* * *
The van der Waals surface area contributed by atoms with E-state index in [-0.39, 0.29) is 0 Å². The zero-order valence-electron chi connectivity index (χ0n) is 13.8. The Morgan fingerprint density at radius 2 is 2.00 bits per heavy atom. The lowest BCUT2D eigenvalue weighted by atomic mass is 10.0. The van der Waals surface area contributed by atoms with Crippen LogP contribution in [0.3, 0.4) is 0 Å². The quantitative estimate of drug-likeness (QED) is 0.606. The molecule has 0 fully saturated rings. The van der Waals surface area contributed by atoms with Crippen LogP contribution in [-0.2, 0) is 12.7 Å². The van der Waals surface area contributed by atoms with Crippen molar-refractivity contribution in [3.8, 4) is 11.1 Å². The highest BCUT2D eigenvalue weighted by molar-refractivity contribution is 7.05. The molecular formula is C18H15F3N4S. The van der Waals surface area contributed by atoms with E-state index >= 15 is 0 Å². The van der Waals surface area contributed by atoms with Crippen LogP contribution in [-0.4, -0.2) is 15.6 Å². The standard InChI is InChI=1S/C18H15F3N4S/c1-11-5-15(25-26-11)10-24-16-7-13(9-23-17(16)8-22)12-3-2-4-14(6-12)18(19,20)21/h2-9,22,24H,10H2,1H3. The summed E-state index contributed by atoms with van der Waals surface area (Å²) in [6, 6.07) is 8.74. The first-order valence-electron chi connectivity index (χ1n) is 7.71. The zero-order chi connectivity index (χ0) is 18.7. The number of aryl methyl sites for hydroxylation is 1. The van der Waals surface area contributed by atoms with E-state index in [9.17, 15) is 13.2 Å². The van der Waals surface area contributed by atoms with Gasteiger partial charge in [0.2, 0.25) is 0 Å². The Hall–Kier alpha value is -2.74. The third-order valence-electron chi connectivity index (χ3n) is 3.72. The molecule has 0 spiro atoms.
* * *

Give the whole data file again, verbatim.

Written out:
The van der Waals surface area contributed by atoms with E-state index in [-0.39, 0.29) is 0 Å². The zero-order valence-electron chi connectivity index (χ0n) is 13.8. The Morgan fingerprint density at radius 2 is 2.00 bits per heavy atom. The lowest BCUT2D eigenvalue weighted by atomic mass is 10.0. The van der Waals surface area contributed by atoms with Crippen LogP contribution in [0.3, 0.4) is 0 Å². The quantitative estimate of drug-likeness (QED) is 0.606. The molecule has 0 fully saturated rings. The van der Waals surface area contributed by atoms with Crippen LogP contribution in [-0.2, 0) is 12.7 Å². The van der Waals surface area contributed by atoms with Crippen molar-refractivity contribution in [3.8, 4) is 11.1 Å². The highest BCUT2D eigenvalue weighted by molar-refractivity contribution is 7.05. The molecular formula is C18H15F3N4S. The van der Waals surface area contributed by atoms with E-state index >= 15 is 0 Å². The van der Waals surface area contributed by atoms with Crippen LogP contribution in [-0.4, -0.2) is 15.6 Å². The standard InChI is InChI=1S/C18H15F3N4S/c1-11-5-15(25-26-11)10-24-16-7-13(9-23-17(16)8-22)12-3-2-4-14(6-12)18(19,20)21/h2-9,22,24H,10H2,1H3. The summed E-state index contributed by atoms with van der Waals surface area (Å²) in [6, 6.07) is 8.74. The first-order valence-electron chi connectivity index (χ1n) is 7.71. The zero-order chi connectivity index (χ0) is 18.7. The number of aryl methyl sites for hydroxylation is 1. The van der Waals surface area contributed by atoms with E-state index in [9.17, 15) is 13.2 Å². The van der Waals surface area contributed by atoms with Gasteiger partial charge in [0.2, 0.25) is 0 Å². The Hall–Kier alpha value is -2.74. The third-order valence-electron chi connectivity index (χ3n) is 3.72. The molecule has 0 spiro atoms.